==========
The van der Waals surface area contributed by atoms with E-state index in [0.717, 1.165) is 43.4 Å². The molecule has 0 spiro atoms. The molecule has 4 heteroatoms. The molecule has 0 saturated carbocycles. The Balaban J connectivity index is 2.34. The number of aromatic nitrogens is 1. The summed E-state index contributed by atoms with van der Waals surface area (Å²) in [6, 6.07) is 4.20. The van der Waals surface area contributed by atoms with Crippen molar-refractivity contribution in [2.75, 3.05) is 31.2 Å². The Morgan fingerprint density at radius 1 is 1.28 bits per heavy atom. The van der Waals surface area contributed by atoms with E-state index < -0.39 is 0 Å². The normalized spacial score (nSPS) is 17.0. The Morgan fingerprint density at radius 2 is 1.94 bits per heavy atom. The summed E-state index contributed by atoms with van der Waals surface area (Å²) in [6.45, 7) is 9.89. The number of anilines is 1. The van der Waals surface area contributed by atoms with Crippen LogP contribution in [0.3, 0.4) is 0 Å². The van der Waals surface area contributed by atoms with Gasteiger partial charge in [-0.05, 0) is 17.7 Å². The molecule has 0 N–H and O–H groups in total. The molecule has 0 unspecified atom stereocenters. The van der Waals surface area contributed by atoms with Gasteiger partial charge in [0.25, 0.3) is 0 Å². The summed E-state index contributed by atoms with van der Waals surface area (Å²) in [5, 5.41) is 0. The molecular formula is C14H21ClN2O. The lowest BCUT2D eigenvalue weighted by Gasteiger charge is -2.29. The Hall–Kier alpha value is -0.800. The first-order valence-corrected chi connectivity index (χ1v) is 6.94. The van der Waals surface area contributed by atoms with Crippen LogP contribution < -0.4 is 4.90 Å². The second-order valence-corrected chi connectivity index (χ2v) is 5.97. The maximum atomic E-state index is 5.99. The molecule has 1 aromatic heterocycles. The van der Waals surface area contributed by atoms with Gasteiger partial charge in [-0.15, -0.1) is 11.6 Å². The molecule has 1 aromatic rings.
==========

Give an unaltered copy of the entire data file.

The van der Waals surface area contributed by atoms with E-state index in [0.717, 1.165) is 43.4 Å². The molecule has 0 spiro atoms. The molecule has 4 heteroatoms. The molecule has 0 saturated carbocycles. The Balaban J connectivity index is 2.34. The number of aromatic nitrogens is 1. The summed E-state index contributed by atoms with van der Waals surface area (Å²) in [6, 6.07) is 4.20. The van der Waals surface area contributed by atoms with Crippen molar-refractivity contribution in [2.75, 3.05) is 31.2 Å². The Morgan fingerprint density at radius 1 is 1.28 bits per heavy atom. The van der Waals surface area contributed by atoms with E-state index < -0.39 is 0 Å². The normalized spacial score (nSPS) is 17.0. The Morgan fingerprint density at radius 2 is 1.94 bits per heavy atom. The summed E-state index contributed by atoms with van der Waals surface area (Å²) in [6.45, 7) is 9.89. The number of anilines is 1. The van der Waals surface area contributed by atoms with Crippen LogP contribution in [0.3, 0.4) is 0 Å². The van der Waals surface area contributed by atoms with Gasteiger partial charge in [-0.05, 0) is 17.7 Å². The molecule has 0 N–H and O–H groups in total. The molecule has 0 unspecified atom stereocenters. The van der Waals surface area contributed by atoms with Gasteiger partial charge in [0.25, 0.3) is 0 Å². The summed E-state index contributed by atoms with van der Waals surface area (Å²) in [5, 5.41) is 0. The molecular formula is C14H21ClN2O. The lowest BCUT2D eigenvalue weighted by Gasteiger charge is -2.29. The Hall–Kier alpha value is -0.800. The first-order valence-corrected chi connectivity index (χ1v) is 6.94. The van der Waals surface area contributed by atoms with Crippen LogP contribution < -0.4 is 4.90 Å². The second-order valence-corrected chi connectivity index (χ2v) is 5.97. The maximum atomic E-state index is 5.99. The molecule has 1 aromatic heterocycles. The van der Waals surface area contributed by atoms with Gasteiger partial charge in [-0.15, -0.1) is 11.6 Å². The molecule has 1 aromatic rings.